What’s so Great about Science? or, How I Learned to Stop Worrying and Love Metaphysics

A couple of weeks ago, a lot people in a lot of places marched for science. What struck me about those marches is that there is almost nobody out there that is openly and explicitly campaigning against science. There are, of course, a few flat-earthers who, if one looks for them very diligently, can be found. But does anyone — including the flat-earthers themselves – think that they are serious? There are also Creationists who believe that the earth was created and designed by a Supreme Being – usually along the lines of the Biblical account in the Book of Genesis. But Creationists don’t reject science in general, they reject a particular scientific theory, because they believe it to be untrue, and try to defend their beliefs with a variety of arguments couched in scientific terms. I don’t defend Creationist arguments, but just because someone makes a bad scientific argument, it doesn’t mean that the person making the argument is an opponent of science. To be sure, the reason that Creationists make bad arguments is that they hold a set of beliefs about how the world came to exist that aren’t based on science but on some religious or ideological belief system. But people come up with arguments all the time to justify beliefs for which they have no evidentiary or “scientific” basis.

I mean one of the two greatest scientists that ever lived criticized quantum mechanics, because he couldn’t accept that the world was not fully determined by the laws of nature, or, as he put it so pithily: “God does not play dice with the universe.” I understand that Einstein was not religious, and wasn’t making a religious argument, but he was basing his scientific view of what an acceptable theory should be on certain metaphysical predispositions that he held, and he was expressing his disinclination to accept a theory inconsistent with those predispositions. A scientific argument is judged on its merits, not on the motivations for advancing the argument. And I won’t even discuss the voluminous writings of the other one of the two greatest scientists who ever lived on alchemy and other occult topics.

Similarly, there are climate-change deniers who question the scientific basis for asserting that temperatures have been rising around the world, and that the increase in temperatures results from human activity that discharges greenhouse gasses into the atmosphere. Deniers of global warming may be biased and may be making bad scientific arguments, but the mere fact – and for purposes of this discussion I don’t dispute that it is a fact – that global warming is real and caused by human activity does not mean that to dispute those facts unmasks that person as an opponent of science. R. A. Fisher, the greatest mathematical statistician of the first half of the twentieth century, who developed most of the statistical techniques now used in experimental research, severely damaged his reputation by rejecting or dismissing evidence that smoking tobacco is a primary cause of cancer. Some critics accused Fisher of having been compromised by financial inducements from the tobacco industry, while others attribute his positions to his own smoking habits or anti-puritanical tendencies. In any event, Fisher’s arguments against a causal link between smoking tobacco and lung cancer are now viewed as an embarrassing stain on an otherwise illustrious career. But Fisher’s lapse of judgment, and perhaps of ethics, don’t justify accusing him of opposition to science. Climate-change deniers don’t reject science; they reject or disagree with the conclusions of most climate scientists. They may have lousy reasons for their views – either that the climate is not changing or that whatever change has occurred is unrelated to the human production of greenhouse gasses – but holding wrong or biased views doesn’t make someone an opponent of science.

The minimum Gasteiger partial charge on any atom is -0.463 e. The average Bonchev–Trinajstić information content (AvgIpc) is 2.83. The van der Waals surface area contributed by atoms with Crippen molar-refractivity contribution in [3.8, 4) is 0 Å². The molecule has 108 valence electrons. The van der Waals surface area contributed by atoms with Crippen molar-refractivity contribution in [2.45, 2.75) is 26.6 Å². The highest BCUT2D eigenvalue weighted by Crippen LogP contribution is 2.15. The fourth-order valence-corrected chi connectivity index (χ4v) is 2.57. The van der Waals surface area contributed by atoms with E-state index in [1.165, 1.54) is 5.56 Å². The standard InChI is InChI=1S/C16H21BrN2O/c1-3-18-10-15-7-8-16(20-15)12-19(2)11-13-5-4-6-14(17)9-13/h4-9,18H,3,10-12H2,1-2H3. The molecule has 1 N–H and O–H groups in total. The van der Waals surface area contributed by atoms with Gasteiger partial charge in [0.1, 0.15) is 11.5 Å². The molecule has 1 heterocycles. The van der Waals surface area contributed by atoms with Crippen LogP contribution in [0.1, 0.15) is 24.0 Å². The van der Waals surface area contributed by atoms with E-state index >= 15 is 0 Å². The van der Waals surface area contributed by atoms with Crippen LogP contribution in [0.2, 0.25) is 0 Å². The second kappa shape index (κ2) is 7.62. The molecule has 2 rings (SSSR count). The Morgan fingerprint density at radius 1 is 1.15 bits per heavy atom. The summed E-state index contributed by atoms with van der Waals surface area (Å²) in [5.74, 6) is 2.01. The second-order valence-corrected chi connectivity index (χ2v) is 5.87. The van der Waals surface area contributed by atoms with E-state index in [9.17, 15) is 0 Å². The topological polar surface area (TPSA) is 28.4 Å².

I don’t say that there are no people who dislike science – I mean don’t like it because of what it stands for, not because they find it difficult or boring. Such people may be opposed to teaching science and to funding scientific research and don’t want scientific knowledge to influence public policy or the way people live. But, as far as I can tell, they have little influence. There is just no one out there that wants to outlaw scientific research, or trying to criminalize the teaching of science. They may not want to fund science, but they aren’t trying to ban it. In fact, I doubt that the prestige and authority of science has ever been higher than it is now. Certainly religion, especially organized religion, to which science was once subordinate if not subservient, no longer exercises anything near the authority that science now does.